Travel, Teach, Live in Japan
Tokyo is a location where the urgent rhythms of consumer culture collide with the quieter moments that linger from older customs. It's feverish madness leavened by the most Zenic of calmnesses.
The sheer point of energy is the most striking expression of Japan's capital city. Tokyo is a location where the urgent rhythms of consumer culture collide with the quieter moments that linger from older customs. It's feverish madness leavened by the most Zenic of calmnesses.
While it's true the exciting vibe has a somewhat depressing flip side - shoebox living accommodations estates & office blocks traversed by overhead freeways crowded with traffic - Tokyo remains a glittering example of the 'miracle' of post-WWII Japan.
What makes Tokyo intriguing is the tension between mammoth scale and meticulous detail. Sightseeing in its streets can be a neon assault that leaves you elated & breathless, or an encounter with the exquisite art of understatement. Jump aboard the subway & see how one city is actually many.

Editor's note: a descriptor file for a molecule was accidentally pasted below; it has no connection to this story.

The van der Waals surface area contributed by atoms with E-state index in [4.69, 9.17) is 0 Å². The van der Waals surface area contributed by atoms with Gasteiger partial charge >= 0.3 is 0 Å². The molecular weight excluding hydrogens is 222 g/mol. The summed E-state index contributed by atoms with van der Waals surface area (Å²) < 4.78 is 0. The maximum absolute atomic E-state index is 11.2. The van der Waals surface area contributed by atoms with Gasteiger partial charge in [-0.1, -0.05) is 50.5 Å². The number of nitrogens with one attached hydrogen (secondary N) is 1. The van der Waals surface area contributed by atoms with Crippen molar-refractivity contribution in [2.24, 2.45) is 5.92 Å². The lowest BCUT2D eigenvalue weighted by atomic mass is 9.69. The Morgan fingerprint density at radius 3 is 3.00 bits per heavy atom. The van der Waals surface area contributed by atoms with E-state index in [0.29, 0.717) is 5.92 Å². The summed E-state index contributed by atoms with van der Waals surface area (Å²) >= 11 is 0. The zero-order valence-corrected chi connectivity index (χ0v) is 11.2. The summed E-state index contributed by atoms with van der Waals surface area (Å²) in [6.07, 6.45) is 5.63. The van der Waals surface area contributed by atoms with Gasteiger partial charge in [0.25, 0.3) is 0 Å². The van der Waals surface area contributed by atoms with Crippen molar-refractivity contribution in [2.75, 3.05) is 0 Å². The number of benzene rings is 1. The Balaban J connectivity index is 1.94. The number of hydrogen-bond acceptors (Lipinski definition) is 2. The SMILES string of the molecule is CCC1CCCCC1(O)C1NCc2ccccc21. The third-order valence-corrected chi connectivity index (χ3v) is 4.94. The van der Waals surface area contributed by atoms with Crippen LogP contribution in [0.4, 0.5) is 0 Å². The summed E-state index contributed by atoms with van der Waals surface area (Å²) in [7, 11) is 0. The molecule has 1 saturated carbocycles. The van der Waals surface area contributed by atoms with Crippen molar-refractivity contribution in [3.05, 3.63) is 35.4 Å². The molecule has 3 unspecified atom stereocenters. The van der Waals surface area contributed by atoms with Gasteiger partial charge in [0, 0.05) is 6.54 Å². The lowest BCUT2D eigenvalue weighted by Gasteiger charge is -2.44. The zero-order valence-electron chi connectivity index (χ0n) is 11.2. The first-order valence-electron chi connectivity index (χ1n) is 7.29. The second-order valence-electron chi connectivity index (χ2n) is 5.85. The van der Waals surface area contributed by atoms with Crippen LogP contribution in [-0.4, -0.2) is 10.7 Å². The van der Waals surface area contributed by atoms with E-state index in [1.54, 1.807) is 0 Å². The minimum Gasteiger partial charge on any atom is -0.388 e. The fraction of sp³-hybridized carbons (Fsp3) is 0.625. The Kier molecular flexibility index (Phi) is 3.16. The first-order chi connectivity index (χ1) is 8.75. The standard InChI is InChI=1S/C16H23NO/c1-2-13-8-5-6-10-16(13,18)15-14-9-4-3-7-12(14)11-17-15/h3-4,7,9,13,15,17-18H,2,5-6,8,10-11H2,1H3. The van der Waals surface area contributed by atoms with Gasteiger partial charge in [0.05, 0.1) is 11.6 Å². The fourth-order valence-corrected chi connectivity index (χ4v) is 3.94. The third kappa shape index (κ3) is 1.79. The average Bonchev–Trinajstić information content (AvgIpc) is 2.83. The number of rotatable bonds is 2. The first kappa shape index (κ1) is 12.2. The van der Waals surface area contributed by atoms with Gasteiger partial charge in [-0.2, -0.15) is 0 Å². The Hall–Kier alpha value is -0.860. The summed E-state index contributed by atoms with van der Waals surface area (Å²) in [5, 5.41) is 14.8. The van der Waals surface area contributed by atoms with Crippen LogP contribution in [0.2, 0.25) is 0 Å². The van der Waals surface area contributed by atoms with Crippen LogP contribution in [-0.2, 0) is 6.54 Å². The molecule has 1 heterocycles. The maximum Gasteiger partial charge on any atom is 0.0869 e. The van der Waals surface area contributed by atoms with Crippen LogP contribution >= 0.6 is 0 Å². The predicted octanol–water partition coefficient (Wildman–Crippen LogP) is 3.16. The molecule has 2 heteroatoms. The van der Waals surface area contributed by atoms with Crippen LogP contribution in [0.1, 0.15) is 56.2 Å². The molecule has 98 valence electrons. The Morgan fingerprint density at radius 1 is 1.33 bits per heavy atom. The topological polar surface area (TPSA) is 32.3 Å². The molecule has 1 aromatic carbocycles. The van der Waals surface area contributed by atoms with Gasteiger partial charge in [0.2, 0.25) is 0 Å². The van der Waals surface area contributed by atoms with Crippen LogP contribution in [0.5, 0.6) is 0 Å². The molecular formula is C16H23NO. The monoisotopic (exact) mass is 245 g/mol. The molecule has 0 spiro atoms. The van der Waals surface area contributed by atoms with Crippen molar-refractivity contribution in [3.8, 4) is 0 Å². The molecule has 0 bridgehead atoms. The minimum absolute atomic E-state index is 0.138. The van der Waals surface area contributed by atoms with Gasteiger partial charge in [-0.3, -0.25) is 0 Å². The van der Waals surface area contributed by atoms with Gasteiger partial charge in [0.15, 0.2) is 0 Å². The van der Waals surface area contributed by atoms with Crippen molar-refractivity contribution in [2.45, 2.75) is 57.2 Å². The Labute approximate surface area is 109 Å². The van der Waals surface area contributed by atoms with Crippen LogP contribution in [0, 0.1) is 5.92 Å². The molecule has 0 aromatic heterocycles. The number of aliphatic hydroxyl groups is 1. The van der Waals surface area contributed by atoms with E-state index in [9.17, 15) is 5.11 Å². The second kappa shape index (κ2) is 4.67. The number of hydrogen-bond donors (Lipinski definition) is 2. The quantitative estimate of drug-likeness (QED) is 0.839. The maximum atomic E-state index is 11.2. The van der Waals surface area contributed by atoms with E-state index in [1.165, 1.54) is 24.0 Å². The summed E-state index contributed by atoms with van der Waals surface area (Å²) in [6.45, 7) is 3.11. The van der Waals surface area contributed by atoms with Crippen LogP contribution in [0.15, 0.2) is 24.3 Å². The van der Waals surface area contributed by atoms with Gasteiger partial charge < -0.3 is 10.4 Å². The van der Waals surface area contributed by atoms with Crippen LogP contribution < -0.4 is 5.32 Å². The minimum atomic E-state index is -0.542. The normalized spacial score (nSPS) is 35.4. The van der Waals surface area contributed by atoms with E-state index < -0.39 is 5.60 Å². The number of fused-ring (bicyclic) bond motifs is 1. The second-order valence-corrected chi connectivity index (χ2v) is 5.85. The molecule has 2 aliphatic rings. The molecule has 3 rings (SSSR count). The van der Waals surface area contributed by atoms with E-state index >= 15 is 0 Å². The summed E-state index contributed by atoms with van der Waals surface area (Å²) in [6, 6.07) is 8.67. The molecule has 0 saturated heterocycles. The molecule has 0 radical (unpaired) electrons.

Feeding is half the fun of being in Japan, and the adventuresome foodie will be enjoyed to know that nihon ryori (Japanese food) is far more than the sushi, tempura and sukiyaki for which it is best known in other nations: there are over 20 different forms of Japanese cooking to sample.
It isn't difficult to find something to keep you out of trouble in Tokyo. Or take you into it. Whether it's kabuki (popular Japanese theatre) or karaoke, izakaya (half restaurant-half pub) or hot-spring hopping, the Big Umeboshi - the 'Giant Sour Plum' - has it all, all year around.
If you stay in Tokyo or additional major city for one week or longest, gaijin houses (also known as guesthouses) are an cheap accommodation option worth considering. The minimal fee term is commonly one month, but some houses likewise provide weekly or possibly daily rates.